Conbini-style Fine Dining

The best advice I can give on saving money on your food budget is wrapped up in the lodging advice: find a hotel/BnB with a good breakfast included and make it the primary meal of the day. 

My typical routine in Tokyo is to load up on calories at breakfast, head out for a day of shows and then grab something from the convenience store on my way back to the hotel. Out of pocket, this costs  less than $10 a day. Also, Japanese combini food is its own special kind of amazing so you can sample something new every night for a whole other kind of cultural experience.


This is where (we pretend) to have the most control over costs. It is very easy to say ahead of time that we will only get one cheki per show and then all the members are in front of you and suddenly there are seventeen cheki tickets in your hand and your wallet’s devoid of yen.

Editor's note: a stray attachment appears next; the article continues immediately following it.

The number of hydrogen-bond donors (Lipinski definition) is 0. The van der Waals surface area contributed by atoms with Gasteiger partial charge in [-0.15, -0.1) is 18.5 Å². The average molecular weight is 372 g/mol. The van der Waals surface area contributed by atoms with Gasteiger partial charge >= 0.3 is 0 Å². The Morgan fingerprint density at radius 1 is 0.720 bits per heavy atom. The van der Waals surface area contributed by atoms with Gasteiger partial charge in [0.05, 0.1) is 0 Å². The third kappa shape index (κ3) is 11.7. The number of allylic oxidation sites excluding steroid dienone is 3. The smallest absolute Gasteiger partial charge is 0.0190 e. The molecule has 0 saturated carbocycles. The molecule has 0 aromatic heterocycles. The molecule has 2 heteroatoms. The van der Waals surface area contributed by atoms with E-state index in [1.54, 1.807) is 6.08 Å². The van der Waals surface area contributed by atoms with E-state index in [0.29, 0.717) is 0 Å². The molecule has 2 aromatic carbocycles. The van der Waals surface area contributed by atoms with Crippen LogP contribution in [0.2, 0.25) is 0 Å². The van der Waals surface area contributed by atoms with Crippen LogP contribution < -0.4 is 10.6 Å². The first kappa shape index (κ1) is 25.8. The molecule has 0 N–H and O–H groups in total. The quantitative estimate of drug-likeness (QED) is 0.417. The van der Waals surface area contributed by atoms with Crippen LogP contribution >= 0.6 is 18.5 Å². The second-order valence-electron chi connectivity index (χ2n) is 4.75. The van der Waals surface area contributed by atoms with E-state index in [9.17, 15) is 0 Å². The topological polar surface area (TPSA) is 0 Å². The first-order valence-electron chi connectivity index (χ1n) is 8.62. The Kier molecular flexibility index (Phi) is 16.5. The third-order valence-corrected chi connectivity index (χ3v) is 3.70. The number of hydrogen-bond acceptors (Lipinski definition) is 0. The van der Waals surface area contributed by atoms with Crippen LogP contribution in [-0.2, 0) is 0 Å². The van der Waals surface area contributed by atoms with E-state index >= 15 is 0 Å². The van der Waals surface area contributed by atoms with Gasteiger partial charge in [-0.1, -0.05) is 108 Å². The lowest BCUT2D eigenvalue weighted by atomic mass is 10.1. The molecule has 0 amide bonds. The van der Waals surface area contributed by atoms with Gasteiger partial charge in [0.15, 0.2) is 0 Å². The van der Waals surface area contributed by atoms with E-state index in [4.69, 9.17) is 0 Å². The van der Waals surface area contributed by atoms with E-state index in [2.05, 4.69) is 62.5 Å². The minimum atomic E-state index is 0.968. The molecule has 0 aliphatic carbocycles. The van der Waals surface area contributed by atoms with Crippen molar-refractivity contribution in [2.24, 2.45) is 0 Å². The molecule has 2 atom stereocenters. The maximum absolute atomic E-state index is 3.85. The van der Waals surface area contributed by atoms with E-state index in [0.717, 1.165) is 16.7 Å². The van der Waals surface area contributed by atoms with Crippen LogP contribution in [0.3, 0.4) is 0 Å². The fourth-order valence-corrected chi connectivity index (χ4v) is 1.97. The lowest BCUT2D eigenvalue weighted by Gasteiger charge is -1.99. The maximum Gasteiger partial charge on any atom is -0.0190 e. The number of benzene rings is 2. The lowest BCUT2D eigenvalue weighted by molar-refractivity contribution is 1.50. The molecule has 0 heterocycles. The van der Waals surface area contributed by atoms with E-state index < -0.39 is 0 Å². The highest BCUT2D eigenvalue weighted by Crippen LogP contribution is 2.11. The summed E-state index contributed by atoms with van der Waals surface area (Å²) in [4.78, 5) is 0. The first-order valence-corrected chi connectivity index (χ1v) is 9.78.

The Loft Rock Café in Shinjuku.

As remarkable as the music coming out of the genre currently is, the most compelling element of chika idol are the idols themselves, and their live performances is where they truly shine. It is unfortunate that, at times, the simple act of getting our hands on a ticket to a show can  be the most convoluted and seemingly impossible task on the planet.

Buying Concert Tickets

Buying concert tickets to big shows in Japan has always been overly complicated but, in some cases lately, the experience has turned into an existential nightmare, and may soon even become an impossibility. Some of the protections and additional requirements are an understandable (and sometimes, sensible) deterrent to predatory scalping, but the end result is often the exclusion of overseas purchases. Proprietary apps have emerged as the latest complication as some events are only delivering tickets on phone apps that foreigners may not be able to even download much less navigate.